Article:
DTN Midday Livestock Comments 07/30 11:36
Crickets Midday for the Livestock Complex
The cash cattle market has yet to see a bid renewed and it's looking like
this week's trade is essentially done with.
DTN Livestock Analyst
The livestock complex is trading about as excitingly as it would on a day
before a long three-day weekend. Traders are mostly absent from the market and
packers haven't even bothered to renew one single bid in the cash cattle
market. At this point, it's looking like Friday's trade won't amount to much
other than a weaker close throughout the futures complex. December corn is down
8 1/4 cents per bushel and December soybean meal is down $4.00. The Dow Jones
Industrial Average is down 129.30 points and NASDAQ is down 92.36 points.
The live cattle complex isn't having a grand-slam day by any measure, as
packers continue to see the benefit in higher boxes, but consumers are still
enduring high beef prices. August live cattle are down $0.32 at $122.17,
October live cattle are down $0.80 at $127.35 and December live cattle are down
$0.55 at $132.75. The countryside hasn't seen a bit of interest develop
following the trade that transpired Thursday afternoon. The market still has
plenty of cattle to trade but it seems as though packers have secured their
immediate needs and are already checked out of the market and enjoying a long
weekend. So far, this past week live cattle have traded anywhere from $116 to
$123.50, but mostly at $120, which is $1.00 stronger than last week. Northern
dressed cattle have traded from $195 to $201, mostly at $196, which is steady
with last week's trade. There could be some trade that develops Friday
afternoon but it's most likely that this week's cash cattle trade is done with.
Boxed beef prices are higher: choice up $3.60 ($278.82) and select up $1.59
($258.41) with a movement of 64 loads (28.68 loads of choice, 16.57 loads of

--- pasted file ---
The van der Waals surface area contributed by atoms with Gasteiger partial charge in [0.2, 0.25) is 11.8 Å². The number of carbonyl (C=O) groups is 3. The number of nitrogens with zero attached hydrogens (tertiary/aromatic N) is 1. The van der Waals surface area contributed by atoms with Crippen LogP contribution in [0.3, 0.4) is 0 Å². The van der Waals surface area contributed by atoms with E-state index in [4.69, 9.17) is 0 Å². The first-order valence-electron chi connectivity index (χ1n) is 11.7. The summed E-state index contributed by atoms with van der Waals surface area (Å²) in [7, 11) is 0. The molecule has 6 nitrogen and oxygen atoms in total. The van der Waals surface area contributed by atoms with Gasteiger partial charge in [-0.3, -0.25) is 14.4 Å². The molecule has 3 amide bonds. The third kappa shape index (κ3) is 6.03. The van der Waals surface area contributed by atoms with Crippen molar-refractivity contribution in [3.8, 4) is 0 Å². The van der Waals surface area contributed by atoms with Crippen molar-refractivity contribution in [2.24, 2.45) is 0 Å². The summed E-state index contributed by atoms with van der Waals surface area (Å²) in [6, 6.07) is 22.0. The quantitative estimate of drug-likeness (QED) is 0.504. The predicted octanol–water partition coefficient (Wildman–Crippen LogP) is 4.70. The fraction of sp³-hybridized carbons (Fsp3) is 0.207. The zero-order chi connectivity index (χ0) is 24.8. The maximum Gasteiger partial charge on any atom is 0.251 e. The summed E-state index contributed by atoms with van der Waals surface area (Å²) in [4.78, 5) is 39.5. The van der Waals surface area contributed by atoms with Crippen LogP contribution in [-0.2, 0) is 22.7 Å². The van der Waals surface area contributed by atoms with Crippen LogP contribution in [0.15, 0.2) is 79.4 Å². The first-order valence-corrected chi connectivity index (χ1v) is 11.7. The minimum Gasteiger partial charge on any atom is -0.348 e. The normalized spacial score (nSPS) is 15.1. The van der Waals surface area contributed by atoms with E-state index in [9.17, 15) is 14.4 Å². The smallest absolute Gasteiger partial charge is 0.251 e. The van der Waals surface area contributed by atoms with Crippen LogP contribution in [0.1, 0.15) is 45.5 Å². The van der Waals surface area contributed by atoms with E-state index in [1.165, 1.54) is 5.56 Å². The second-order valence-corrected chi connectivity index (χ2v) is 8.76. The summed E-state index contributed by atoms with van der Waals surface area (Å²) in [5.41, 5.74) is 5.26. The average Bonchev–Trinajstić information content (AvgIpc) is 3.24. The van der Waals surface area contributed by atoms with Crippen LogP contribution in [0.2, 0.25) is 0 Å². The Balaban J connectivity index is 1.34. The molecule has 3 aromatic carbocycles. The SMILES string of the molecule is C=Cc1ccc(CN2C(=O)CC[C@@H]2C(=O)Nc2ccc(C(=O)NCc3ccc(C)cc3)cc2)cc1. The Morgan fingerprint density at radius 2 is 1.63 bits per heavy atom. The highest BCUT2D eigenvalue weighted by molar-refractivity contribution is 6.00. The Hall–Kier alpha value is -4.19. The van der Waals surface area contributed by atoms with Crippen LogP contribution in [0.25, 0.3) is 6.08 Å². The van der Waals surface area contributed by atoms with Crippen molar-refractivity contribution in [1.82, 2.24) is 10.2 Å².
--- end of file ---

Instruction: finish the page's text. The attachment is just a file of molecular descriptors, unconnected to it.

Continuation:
select, 12.95 loads of trim and 5.59 loads of ground beef).
One would naturally be inclined to thinking that because corn is trading
$0.06 to $0.07 lower in its nearby contracts, the feeder cattle market would be
having a heyday. But without an active presence from traders, the market has
been left high and dry to drift lower into the weekend. August feeders are down
$0.35 at $158.15, September feeders are down $0.35 at $161.60 and October
feeders are down $0.25 at $163.95.
Just like the cattle contracts, the lean hog market has been left to trail
lower into the weekend. August lean hogs are down $0.30 at $106.00, October
lean hogs are down $1.52 at $87.45 and December lean hogs are down $1.32 at
$81.07. With Thursday's afternoon pork cutout values closing more than $1.00
lower, it will be interesting to see how Friday's cutout closes as demand is
still alive and well in the market, but supplies are being more readily
available. Even though it seems like an oxymoron, lower pork cutout prices
could mean a weaker futures market, but they could also mean stronger exports
as U.S. pork prices are still high compared to other nations.
The projected CME Lean Hog Index for July 29 is up $0.06 at $112.08 and the
actual index for July 28 is up $0.08 at $112.02. Because hog prices weren't
available Thursday, due to confidentiality, there is no comparison to be made
Friday morning in regard to day-over-day price trends. We do, however, know
that there have been 2,360 head sell with a weighted average of $101.65,
ranging from $100.00 to $105.00, and a five-day rolling average of $103.51.
Pork cutouts total 144.34 loads with 132.58 loads of pork cuts and 11.77 loads
of trim. Pork cutout values: up $1.10, $124.97.
ShayLe Stewart can be reached at email@example.com
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